Month: July 2012

5 Utilities for Repairing Bad Sectors in Mac Hard Drives

Apple is held in high regard for a number of things: branding, design, innovation and security. All these apply to their entire line of products. What cannot be denied, however, is that there is no device that runs flawlessly. Even Apple’s high-end computers—the desktop workstation Mac Pro and the laptop MacBook Pro—can still run into problems that plague every hard drive-based computer. This article aims to help in the repair of one specific problem: bad sectors. What are bad sectors? These are parts of the hard drive that cannot be read or written on for new data. The data stored in those sectors either vanished or got corrupted. Bad sectors also contribute to major slowdown of the computer even in simple processes. They can spread if they are still used, eventually destroying the entire hard disk. What are the causes of this problem? Hard drives are fragile pieces of equipment. It cannot take much impact or stand in high temperatures without getting damaged. When the disk inside the drive touches the head due to shock, it can lead to problems. Power outages that occur during data writing can also be a cause. Bad sectors caused by physical damage are called hard bad sectors, and they cannot be repaired. Another cause of bad sector is the parity bits that got corrupted by malware, resulting in the data not matching when...

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Essential Download Managers for iPhone

To be honest, I can’t work with the built-in download manager of iPhone because it is so limited and slow. That is why I tried few third-party apps to have a chance to download files form the Internet to my iPhone quickly and with the opportunity to edit and sort them at once. I have chosen 3 outstanding, to my humble opinion, download managers for iOS devices and below you can find their reviews. iDownloader Pro – a universal download manager for your iPhone! In the AppStore you can download this app for free iDownloader Pro is a universal download manager for iOS devices that allows a user to download files to an iPhone directly from the Internet. These can be photos, music, videos and any other files that you need. With this app you can also throw them from a phone to a computer (of course, if you have software for synchronization). With iDownloader Pro you can easily and quickly (depending on the speed of the Internet connection you have) download any file from the network on your iOS device, and then use it whether on your mobile device or PC. iDownloader Pro is now the only application in the AppStore that supports downloading of videos from the major video hosting sites. Among other features are: Ultra-fast download speeds (support of few simultaneously downloads at the maximum speed...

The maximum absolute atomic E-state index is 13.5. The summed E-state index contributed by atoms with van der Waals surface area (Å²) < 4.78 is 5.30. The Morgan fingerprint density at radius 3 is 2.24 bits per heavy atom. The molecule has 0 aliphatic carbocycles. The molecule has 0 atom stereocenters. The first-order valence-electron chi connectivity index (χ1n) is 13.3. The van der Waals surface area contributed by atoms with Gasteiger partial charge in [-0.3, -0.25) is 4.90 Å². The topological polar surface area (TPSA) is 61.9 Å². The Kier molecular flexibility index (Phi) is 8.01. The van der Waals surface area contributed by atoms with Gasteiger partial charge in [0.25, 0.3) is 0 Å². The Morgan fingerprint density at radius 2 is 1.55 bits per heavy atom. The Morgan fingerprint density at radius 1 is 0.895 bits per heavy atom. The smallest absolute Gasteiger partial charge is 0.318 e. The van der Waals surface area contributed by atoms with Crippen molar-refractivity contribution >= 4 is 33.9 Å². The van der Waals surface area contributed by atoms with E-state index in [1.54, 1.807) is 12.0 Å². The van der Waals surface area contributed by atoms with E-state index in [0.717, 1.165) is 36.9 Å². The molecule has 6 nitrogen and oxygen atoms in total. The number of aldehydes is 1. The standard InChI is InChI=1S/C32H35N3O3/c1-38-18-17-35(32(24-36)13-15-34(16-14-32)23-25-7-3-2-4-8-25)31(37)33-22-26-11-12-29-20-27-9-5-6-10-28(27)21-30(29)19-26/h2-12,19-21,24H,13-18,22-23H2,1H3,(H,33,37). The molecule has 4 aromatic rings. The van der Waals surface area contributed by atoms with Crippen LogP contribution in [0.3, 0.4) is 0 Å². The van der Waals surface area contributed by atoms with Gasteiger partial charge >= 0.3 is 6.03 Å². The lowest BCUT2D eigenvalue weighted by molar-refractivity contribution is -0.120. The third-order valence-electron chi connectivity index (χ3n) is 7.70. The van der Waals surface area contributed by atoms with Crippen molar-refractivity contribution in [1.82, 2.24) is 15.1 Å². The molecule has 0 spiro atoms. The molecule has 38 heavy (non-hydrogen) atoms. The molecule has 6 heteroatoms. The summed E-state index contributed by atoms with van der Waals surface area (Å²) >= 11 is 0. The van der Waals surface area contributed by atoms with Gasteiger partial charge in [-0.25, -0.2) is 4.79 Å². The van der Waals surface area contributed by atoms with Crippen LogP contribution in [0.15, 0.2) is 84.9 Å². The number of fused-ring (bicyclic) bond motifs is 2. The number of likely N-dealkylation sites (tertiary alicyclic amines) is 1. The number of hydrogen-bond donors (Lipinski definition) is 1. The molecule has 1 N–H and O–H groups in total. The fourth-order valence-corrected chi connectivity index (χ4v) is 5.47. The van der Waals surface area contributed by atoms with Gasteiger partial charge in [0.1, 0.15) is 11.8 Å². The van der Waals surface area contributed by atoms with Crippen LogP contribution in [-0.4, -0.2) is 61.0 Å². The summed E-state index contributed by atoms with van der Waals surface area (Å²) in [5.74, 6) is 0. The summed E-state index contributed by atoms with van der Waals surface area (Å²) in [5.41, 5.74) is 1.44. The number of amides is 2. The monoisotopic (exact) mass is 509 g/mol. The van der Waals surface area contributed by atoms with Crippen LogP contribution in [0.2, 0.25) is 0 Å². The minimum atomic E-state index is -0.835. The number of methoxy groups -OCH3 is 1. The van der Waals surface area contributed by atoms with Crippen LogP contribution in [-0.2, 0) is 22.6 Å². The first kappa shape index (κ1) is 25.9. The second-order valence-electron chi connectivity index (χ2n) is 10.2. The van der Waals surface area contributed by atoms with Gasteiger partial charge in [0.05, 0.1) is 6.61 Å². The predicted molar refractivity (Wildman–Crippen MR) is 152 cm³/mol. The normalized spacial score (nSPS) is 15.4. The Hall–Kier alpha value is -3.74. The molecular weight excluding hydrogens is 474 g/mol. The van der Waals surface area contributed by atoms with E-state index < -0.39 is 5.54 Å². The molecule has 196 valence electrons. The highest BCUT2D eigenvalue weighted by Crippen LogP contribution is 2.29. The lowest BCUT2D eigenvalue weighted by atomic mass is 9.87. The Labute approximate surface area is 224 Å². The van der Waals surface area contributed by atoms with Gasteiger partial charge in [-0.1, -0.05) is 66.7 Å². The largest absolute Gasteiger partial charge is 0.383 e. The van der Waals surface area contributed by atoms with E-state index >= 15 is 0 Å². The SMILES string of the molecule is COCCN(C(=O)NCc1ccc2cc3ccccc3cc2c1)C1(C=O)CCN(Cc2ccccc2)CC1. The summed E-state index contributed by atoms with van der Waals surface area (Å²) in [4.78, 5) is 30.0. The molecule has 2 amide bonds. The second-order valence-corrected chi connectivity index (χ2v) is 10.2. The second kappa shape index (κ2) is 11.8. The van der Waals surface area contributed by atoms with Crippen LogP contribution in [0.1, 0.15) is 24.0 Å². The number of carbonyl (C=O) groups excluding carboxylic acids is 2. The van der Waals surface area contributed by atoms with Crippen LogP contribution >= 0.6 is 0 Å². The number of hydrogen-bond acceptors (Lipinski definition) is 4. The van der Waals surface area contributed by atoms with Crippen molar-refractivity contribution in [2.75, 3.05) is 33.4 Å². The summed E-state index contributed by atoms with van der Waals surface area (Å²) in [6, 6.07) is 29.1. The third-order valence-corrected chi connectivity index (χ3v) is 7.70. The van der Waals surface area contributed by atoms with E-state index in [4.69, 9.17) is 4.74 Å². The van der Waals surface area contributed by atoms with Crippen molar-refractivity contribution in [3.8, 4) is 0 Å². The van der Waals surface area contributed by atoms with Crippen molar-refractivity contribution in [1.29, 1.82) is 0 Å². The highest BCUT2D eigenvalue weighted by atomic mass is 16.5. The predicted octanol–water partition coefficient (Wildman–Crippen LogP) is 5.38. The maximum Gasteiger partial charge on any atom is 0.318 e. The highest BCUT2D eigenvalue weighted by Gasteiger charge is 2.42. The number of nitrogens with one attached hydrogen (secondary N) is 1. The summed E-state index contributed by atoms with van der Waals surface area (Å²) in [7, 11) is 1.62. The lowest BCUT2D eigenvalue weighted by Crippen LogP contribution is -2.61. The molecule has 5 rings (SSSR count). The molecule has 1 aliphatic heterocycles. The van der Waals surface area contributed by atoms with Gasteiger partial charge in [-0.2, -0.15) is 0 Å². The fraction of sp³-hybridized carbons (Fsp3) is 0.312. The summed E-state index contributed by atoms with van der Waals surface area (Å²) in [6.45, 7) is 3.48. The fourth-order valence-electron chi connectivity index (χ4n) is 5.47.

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The Roots of Social Networking – Where It Began

Social networking sites like Facebook and MySpace have dominated the Internet as the most visited websites in the last seven or eight years, beating out information centric sites such as Wikipedia and the search engines Google and Yahoo.  As it turns out, people have attempted to connect with each other through computers since the very early days of personal computing. Early Nineteen Seventies The earliest social networks were in the form of bulletin boards.  These bulletin boards were not like our current Internet bulletin board systems like online product help forums and online topical forum sites.  The first computer bulletin board was set up in Leopold’s Records in Berkley California in 1972.  This electronic bulletin board was set up as a computer terminal that actually sat next to the community bulletin board within the record store.  Users would come in and hang flyers for the sale of their Volkswagen Bus on the corkboard and then type in their for sale advertisement into the “Community Memory” machine, as they called it.  The Community Memory system hosted local advertisements, questions and advice concerning cost saving measures and requests for the best restaurants in the area.  While this computer system was not connected to a larger online network of computers, the central location of this system being located in a central community hub allowed Community Memory to connect several people in the...